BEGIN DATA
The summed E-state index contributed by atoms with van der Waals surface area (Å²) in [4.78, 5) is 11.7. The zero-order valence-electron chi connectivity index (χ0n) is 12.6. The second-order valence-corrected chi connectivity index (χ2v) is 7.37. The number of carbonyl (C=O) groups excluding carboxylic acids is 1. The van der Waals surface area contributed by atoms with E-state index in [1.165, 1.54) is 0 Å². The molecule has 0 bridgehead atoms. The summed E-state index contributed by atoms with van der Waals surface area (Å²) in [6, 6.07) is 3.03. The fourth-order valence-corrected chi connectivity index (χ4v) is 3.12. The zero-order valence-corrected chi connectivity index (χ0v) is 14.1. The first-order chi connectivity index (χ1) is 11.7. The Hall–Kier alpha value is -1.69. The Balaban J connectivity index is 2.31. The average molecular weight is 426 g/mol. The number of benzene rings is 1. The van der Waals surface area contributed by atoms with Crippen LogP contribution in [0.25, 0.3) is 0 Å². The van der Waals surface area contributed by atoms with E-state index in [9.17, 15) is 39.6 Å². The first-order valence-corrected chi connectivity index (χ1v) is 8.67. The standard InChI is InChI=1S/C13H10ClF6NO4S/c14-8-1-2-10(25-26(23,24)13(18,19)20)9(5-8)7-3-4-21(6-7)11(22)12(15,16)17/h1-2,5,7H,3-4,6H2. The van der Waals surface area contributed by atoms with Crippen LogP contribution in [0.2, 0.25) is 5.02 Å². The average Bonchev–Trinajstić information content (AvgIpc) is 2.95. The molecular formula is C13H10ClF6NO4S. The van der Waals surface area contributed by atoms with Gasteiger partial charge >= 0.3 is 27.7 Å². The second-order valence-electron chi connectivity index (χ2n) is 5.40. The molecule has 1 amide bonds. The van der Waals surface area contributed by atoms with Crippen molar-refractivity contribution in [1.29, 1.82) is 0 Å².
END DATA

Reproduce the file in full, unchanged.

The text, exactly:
The summed E-state index contributed by atoms with van der Waals surface area (Å²) in [4.78, 5) is 11.7. The zero-order valence-electron chi connectivity index (χ0n) is 12.6. The second-order valence-corrected chi connectivity index (χ2v) is 7.37. The number of carbonyl (C=O) groups excluding carboxylic acids is 1. The van der Waals surface area contributed by atoms with E-state index in [1.165, 1.54) is 0 Å². The molecule has 0 bridgehead atoms. The summed E-state index contributed by atoms with van der Waals surface area (Å²) in [6, 6.07) is 3.03. The fourth-order valence-corrected chi connectivity index (χ4v) is 3.12. The zero-order valence-corrected chi connectivity index (χ0v) is 14.1. The first-order chi connectivity index (χ1) is 11.7. The Hall–Kier alpha value is -1.69. The Balaban J connectivity index is 2.31. The average molecular weight is 426 g/mol. The number of benzene rings is 1. The van der Waals surface area contributed by atoms with Crippen LogP contribution in [0.25, 0.3) is 0 Å². The van der Waals surface area contributed by atoms with E-state index in [9.17, 15) is 39.6 Å². The first-order valence-corrected chi connectivity index (χ1v) is 8.67. The standard InChI is InChI=1S/C13H10ClF6NO4S/c14-8-1-2-10(25-26(23,24)13(18,19)20)9(5-8)7-3-4-21(6-7)11(22)12(15,16)17/h1-2,5,7H,3-4,6H2. The van der Waals surface area contributed by atoms with Crippen LogP contribution in [0.2, 0.25) is 5.02 Å². The average Bonchev–Trinajstić information content (AvgIpc) is 2.95. The molecular formula is C13H10ClF6NO4S. The van der Waals surface area contributed by atoms with Gasteiger partial charge >= 0.3 is 27.7 Å². The second-order valence-electron chi connectivity index (χ2n) is 5.40. The molecule has 1 amide bonds. The van der Waals surface area contributed by atoms with Crippen molar-refractivity contribution in [1.29, 1.82) is 0 Å².